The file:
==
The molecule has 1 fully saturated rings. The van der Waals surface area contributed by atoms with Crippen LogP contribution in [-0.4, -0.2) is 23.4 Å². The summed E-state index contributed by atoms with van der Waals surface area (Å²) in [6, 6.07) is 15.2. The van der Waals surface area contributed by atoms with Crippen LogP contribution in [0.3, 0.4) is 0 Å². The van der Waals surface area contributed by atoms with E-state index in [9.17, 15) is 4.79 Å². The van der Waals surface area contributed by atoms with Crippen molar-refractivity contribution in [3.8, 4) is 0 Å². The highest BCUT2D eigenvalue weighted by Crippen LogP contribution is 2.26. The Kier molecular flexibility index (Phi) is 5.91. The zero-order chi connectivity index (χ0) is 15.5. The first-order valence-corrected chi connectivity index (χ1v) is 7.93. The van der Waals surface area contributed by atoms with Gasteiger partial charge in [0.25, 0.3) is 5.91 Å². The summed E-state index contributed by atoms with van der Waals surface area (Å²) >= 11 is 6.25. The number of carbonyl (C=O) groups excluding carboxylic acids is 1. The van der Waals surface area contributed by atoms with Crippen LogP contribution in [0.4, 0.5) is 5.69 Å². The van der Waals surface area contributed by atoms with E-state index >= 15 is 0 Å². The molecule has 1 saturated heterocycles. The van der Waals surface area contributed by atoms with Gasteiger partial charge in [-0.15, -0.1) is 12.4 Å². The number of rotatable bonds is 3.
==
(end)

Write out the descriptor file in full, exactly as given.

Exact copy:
The molecule has 1 fully saturated rings. The van der Waals surface area contributed by atoms with Crippen LogP contribution in [-0.4, -0.2) is 23.4 Å². The summed E-state index contributed by atoms with van der Waals surface area (Å²) in [6, 6.07) is 15.2. The van der Waals surface area contributed by atoms with Crippen LogP contribution in [0.3, 0.4) is 0 Å². The van der Waals surface area contributed by atoms with E-state index in [9.17, 15) is 4.79 Å². The van der Waals surface area contributed by atoms with Crippen molar-refractivity contribution in [3.8, 4) is 0 Å². The highest BCUT2D eigenvalue weighted by Crippen LogP contribution is 2.26. The Kier molecular flexibility index (Phi) is 5.91. The zero-order chi connectivity index (χ0) is 15.5. The first-order valence-corrected chi connectivity index (χ1v) is 7.93. The van der Waals surface area contributed by atoms with Gasteiger partial charge in [0.25, 0.3) is 5.91 Å². The summed E-state index contributed by atoms with van der Waals surface area (Å²) >= 11 is 6.25. The number of carbonyl (C=O) groups excluding carboxylic acids is 1. The van der Waals surface area contributed by atoms with Crippen LogP contribution in [0.4, 0.5) is 5.69 Å². The van der Waals surface area contributed by atoms with E-state index >= 15 is 0 Å². The molecule has 1 saturated heterocycles. The van der Waals surface area contributed by atoms with Gasteiger partial charge in [-0.15, -0.1) is 12.4 Å². The number of rotatable bonds is 3.